The Orioles officially announced that Rick Adair would not return as pitching coach next season on Friday afternoon.
The news had been reported on Wednesday night, and manager Buck Showalter will fly into Baltimore on Tuesday to begin the process of finding his pitching coach.
Showalter said the team would interview four internal candidates, Bill Castro who served as pitching coach for the last six weeks of the season, Norfolk pitching coach Mike Griffin, Scott McGregor, who served as bullpen coach when Castro replaced Adair, and Rick Peterson, the team’s Director of Pitching Development.
At least three outside candidates will interview. The Baltimore Sun reported that Rich Dubee would be the first to interview.
“We’re not closing the door on anybody,” Showalter said. The team had an initial list of 10-15 candidates that it had narrowed.
“Experience in the major leagues as a pitching coach is a factor, but not a prerequisite,” Showalter said.
Neither Griffin nor McGregor has ever been a major league pitching coach, but both have extensive knowledge of the Orioles’ pitchers from their work in the minors.
Showalter said he wished Adair, who left the team for personal reasons in mid-August well.
“This is no reflection on Rick’s ability as a pitching coach,” he said.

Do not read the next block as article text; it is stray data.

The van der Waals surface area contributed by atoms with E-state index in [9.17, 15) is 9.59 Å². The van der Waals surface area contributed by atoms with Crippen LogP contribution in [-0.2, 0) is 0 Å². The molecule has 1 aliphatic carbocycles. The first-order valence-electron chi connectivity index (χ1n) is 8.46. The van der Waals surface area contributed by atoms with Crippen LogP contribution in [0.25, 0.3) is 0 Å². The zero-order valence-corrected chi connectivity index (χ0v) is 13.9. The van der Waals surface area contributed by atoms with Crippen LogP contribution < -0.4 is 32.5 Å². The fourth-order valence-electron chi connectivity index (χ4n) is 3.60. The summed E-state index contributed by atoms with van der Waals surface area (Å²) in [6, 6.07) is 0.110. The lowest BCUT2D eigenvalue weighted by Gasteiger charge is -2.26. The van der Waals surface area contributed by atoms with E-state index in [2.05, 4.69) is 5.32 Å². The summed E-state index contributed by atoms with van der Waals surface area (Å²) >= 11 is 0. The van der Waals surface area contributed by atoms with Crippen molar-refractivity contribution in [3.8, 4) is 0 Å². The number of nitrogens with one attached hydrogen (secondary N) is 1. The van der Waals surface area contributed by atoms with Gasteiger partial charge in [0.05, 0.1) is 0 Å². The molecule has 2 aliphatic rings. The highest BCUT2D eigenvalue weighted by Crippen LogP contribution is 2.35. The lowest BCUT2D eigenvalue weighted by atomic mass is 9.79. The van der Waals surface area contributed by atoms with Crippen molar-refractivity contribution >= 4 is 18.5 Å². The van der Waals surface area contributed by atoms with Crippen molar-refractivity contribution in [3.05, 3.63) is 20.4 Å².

If Castro is not chosen, Showalter will have his fifth pitching coach since he took over in Aug. 2010. He inherited Rick Kranitz, who was replaced after that season. Mark Connor began the 2011 season, but had to leave for health reasons two months into the season. Adair was moved from bullpen coach to pitching coach.
“We tried to make the transition as seamless as possible,” Showalter said.
Showalter said that he’s not all that familiar personally with some of the candidates.
“I don’t really run in those circles,” he said.
Connor had been with Showalter in his three previous managerial stops, and he’d known Adair in Texas, too.
“Just because I know somebody doesn’t mean that’s a prerequisite,” Showalter said.
Dubee is known to Dan Duquette, the Orioles’ executive vice president of baseball operations. He was a minor league pitching coach for the Montreal Expos two decades ago when Duquette was the team’s general manager. Dubee was Philadelphia’s pitching coach for the past nine seasons before being fired last month. He lives in Sarasota, Fla., where the Orioles train.
Duquette and Showalter will interview candidates in Baltimore. Others reportedly in the mix are Seattle pitching coach Carl Willis and Texas bullpen coach Andy Hawkins.
Showalter said the new pitching coach would have major input on the bullpen coach. He hopes to have both positions filled by the end of this month.
The Orioles may have had interest in Cincinnati Reds pitching coach Bryan Price, but the Reds have refused to allow Price, who is a candidate for their manager’s job, interview for other coaching jobs. An industry source that there had been serious interest from the Philadelphia Phillies in Price, but the team refused to allow him interview for a position that would be a lateral move. Price has one year left on his contract with Cincinnati.